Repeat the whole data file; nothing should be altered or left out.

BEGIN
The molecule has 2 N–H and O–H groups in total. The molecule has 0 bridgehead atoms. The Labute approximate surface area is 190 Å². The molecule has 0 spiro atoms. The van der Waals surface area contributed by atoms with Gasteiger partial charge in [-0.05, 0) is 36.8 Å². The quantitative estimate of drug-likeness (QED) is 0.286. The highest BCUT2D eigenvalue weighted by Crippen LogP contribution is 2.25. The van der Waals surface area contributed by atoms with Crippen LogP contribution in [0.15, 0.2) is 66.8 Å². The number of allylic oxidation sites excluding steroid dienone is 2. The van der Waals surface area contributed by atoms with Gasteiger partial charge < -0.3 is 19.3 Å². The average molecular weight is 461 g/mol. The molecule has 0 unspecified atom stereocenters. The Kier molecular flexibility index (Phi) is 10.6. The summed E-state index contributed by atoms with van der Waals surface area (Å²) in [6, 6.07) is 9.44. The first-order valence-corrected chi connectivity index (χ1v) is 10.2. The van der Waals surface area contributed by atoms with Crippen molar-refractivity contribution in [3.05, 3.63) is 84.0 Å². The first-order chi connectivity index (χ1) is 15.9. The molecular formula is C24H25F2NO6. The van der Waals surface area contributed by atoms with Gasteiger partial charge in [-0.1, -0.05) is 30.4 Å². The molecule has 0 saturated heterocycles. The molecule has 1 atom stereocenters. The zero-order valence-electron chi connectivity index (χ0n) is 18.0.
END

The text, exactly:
The molecule has 2 N–H and O–H groups in total. The molecule has 0 bridgehead atoms. The Labute approximate surface area is 190 Å². The molecule has 0 spiro atoms. The van der Waals surface area contributed by atoms with Gasteiger partial charge in [-0.05, 0) is 36.8 Å². The quantitative estimate of drug-likeness (QED) is 0.286. The highest BCUT2D eigenvalue weighted by Crippen LogP contribution is 2.25. The van der Waals surface area contributed by atoms with Crippen LogP contribution in [0.15, 0.2) is 66.8 Å². The number of allylic oxidation sites excluding steroid dienone is 2. The van der Waals surface area contributed by atoms with Gasteiger partial charge < -0.3 is 19.3 Å². The average molecular weight is 461 g/mol. The molecule has 0 unspecified atom stereocenters. The Kier molecular flexibility index (Phi) is 10.6. The summed E-state index contributed by atoms with van der Waals surface area (Å²) in [6, 6.07) is 9.44. The first-order valence-corrected chi connectivity index (χ1v) is 10.2. The van der Waals surface area contributed by atoms with Crippen molar-refractivity contribution in [3.05, 3.63) is 84.0 Å². The first-order chi connectivity index (χ1) is 15.9. The molecular formula is C24H25F2NO6. The van der Waals surface area contributed by atoms with Gasteiger partial charge in [-0.1, -0.05) is 30.4 Å². The molecule has 0 saturated heterocycles. The molecule has 1 atom stereocenters. The zero-order valence-electron chi connectivity index (χ0n) is 18.0.